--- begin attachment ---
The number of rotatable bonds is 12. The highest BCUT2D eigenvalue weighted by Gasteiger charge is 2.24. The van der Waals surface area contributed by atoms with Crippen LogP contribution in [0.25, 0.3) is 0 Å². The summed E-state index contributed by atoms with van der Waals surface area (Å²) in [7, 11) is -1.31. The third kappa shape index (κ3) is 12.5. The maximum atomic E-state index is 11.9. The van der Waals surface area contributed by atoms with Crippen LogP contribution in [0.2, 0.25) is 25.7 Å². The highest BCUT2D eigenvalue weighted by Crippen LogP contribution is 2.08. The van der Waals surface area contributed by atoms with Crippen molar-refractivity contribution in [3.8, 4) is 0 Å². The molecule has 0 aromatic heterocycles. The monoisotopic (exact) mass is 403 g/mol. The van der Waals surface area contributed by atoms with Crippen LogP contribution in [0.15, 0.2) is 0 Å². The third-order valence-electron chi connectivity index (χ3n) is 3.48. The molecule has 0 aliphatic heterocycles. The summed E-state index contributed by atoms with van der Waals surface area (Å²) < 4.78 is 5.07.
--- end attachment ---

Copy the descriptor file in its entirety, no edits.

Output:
The number of rotatable bonds is 12. The highest BCUT2D eigenvalue weighted by Gasteiger charge is 2.24. The van der Waals surface area contributed by atoms with Crippen LogP contribution in [0.25, 0.3) is 0 Å². The summed E-state index contributed by atoms with van der Waals surface area (Å²) in [7, 11) is -1.31. The third kappa shape index (κ3) is 12.5. The maximum atomic E-state index is 11.9. The van der Waals surface area contributed by atoms with Crippen LogP contribution in [0.2, 0.25) is 25.7 Å². The highest BCUT2D eigenvalue weighted by Crippen LogP contribution is 2.08. The van der Waals surface area contributed by atoms with Crippen molar-refractivity contribution in [3.8, 4) is 0 Å². The molecule has 0 aromatic heterocycles. The monoisotopic (exact) mass is 403 g/mol. The van der Waals surface area contributed by atoms with Crippen LogP contribution in [0.15, 0.2) is 0 Å². The third-order valence-electron chi connectivity index (χ3n) is 3.48. The molecule has 0 aliphatic heterocycles. The summed E-state index contributed by atoms with van der Waals surface area (Å²) < 4.78 is 5.07.